Jacco Macacco was a fighting ape or monkey who was exhibited in monkey-baiting matches at the Westminster Pit in London in the early 1820s. He achieved some measure of fame among the sporting community through his reputed prodigious record of victories against dogs, but was brought to wider attention by depiction in popular literature, artworks and by citation in speeches to Parliament by the animal welfare campaigner Richard Martin. Jacco's most famous fight, against the equally well-known bitch Puss, seems to have marked the end of his career: he may have died as a result of injuries received during the match or of an unrelated illness sometime afterwards.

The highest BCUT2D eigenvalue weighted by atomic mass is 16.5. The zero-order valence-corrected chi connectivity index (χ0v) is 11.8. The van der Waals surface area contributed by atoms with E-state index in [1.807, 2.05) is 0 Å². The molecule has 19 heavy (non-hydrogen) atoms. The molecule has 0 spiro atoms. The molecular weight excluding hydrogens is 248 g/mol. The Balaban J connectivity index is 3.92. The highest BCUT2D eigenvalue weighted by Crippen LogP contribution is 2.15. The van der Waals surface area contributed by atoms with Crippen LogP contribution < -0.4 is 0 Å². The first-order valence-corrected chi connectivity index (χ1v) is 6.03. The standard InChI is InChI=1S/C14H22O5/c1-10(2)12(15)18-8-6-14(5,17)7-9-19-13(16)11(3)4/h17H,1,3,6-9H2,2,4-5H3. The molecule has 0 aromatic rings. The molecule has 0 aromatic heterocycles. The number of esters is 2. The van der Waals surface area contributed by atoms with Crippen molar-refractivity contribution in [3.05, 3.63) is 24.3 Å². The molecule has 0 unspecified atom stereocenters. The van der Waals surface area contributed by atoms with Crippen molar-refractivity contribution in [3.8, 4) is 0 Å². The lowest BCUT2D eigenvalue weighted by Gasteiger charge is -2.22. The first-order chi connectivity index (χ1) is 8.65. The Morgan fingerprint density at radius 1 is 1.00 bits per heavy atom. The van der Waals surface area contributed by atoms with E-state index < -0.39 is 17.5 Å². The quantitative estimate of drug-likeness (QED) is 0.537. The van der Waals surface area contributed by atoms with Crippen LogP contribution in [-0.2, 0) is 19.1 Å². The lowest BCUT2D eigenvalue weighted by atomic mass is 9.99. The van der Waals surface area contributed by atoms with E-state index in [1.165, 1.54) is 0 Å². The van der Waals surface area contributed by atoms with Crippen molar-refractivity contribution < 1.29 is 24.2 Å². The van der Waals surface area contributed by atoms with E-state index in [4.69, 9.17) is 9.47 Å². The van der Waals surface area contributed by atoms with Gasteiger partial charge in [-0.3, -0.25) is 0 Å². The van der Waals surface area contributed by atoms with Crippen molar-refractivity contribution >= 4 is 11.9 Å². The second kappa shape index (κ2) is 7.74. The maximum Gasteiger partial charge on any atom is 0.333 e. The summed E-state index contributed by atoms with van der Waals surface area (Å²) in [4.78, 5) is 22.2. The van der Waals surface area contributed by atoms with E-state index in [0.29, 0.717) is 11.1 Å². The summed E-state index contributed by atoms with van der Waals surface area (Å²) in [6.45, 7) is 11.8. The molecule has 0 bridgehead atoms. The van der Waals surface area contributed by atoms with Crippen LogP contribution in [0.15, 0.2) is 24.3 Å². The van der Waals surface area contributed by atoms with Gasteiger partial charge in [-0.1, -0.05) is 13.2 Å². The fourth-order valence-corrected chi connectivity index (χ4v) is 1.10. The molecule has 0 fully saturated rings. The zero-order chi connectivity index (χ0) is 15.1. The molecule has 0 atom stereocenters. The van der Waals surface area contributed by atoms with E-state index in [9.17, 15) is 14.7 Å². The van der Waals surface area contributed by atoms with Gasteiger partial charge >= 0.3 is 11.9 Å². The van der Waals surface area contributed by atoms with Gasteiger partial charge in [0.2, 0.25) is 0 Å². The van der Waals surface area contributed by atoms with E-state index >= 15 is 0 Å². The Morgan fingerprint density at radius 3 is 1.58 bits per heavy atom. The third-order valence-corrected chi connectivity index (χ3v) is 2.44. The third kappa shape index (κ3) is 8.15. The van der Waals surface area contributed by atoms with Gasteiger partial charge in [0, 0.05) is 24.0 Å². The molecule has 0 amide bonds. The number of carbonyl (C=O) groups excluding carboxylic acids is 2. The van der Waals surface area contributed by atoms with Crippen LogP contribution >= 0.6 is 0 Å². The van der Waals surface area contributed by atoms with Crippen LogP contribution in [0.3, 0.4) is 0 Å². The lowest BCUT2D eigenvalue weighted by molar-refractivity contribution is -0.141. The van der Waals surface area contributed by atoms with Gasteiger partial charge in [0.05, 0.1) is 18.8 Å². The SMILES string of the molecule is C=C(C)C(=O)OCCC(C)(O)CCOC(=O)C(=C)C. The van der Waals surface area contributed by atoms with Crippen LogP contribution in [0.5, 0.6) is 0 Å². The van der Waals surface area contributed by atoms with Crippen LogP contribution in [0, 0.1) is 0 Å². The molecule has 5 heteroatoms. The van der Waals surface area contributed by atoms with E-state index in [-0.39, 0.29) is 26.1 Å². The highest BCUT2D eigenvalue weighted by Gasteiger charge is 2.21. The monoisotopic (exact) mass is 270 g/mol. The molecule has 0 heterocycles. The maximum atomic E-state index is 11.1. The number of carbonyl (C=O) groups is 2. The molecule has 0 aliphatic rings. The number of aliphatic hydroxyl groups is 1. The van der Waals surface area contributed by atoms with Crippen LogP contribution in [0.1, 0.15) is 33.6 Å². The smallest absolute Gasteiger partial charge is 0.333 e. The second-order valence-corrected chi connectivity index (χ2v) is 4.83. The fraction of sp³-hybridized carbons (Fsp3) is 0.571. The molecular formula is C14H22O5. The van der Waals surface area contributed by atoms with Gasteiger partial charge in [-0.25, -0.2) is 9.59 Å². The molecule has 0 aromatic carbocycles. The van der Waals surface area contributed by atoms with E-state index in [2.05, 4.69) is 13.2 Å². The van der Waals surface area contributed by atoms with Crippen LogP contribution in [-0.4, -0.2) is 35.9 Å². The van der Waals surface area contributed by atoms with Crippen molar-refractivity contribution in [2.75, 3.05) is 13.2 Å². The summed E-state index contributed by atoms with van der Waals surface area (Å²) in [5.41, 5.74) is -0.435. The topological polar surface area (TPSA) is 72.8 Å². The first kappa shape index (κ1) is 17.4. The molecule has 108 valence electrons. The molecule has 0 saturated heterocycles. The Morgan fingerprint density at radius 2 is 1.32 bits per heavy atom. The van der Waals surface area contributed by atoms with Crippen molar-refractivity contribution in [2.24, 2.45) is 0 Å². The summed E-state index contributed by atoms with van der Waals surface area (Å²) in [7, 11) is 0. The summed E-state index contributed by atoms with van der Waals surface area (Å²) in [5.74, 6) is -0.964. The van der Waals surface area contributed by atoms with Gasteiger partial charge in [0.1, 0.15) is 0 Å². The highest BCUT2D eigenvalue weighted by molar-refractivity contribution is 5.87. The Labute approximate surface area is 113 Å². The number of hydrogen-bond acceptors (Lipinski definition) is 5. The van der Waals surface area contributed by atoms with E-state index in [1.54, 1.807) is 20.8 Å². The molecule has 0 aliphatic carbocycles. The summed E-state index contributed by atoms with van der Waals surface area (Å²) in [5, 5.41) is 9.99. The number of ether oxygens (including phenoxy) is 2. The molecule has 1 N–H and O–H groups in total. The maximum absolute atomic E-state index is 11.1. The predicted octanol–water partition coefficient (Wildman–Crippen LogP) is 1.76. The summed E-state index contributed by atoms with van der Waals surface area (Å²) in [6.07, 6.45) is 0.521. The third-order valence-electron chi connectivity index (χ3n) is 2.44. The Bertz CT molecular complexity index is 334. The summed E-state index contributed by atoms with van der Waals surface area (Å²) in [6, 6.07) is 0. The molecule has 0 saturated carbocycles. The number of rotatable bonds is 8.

Most details on Jacco[note 2] come from second-hand or fictionalized accounts. In Pictures of Sporting Life and Character (1860), William Pitt Lennox gives a detailed account of Jacco's career: he was landed at Portsmouth where he fought dogs in a number of local sporting arenas before being purchased by a London sporting impresario and transported to Hoxton from where he continued his career, fighting in the Chick Lane and Tottenham Court Road pits, and earned one of his monikers as the "Hoxton Ape". Lennox writes that after biting his owner he was sold to the proprietor of the Westminster Pit, Charles Aistrop.[note 3] Although he was already somewhat famous, at the Westminster Pit Jacco's fights began to attract spectators from the higher reaches of society and considerable wagers were placed on his fights. Aistrop gave a somewhat different account of Jacco's history. In a statement published in 1825 he claimed that Jacco had belonged to a sailor who had kept him for three years. Jacco had always been very calm but one day suddenly became aggressive over a saucer of milk and lacerated three of the sailor's fingers. The sailor had sold him to a silversmith called Carter from Hoxton. Carter had taught Jacco many tricks, but because the ape was extremely aggressive Carter had to purchase a large sheet of iron to use as a shield whenever he approached him. Carter finally tired of Jacco's constant attempts to attack him and took the ape into a nearby field where he set a dog on him. Jacco defeated both this dog and a second dog, and was then matched against a dog bred for fighting at Bethnal Green. When he also defeated this dog, his reputation began to grow and a fight was fixed for him at the Westminster Pit. Reputable historians frequently point to this fight as the first documentable episode of exacting what later came to be referred to as "monkey justice."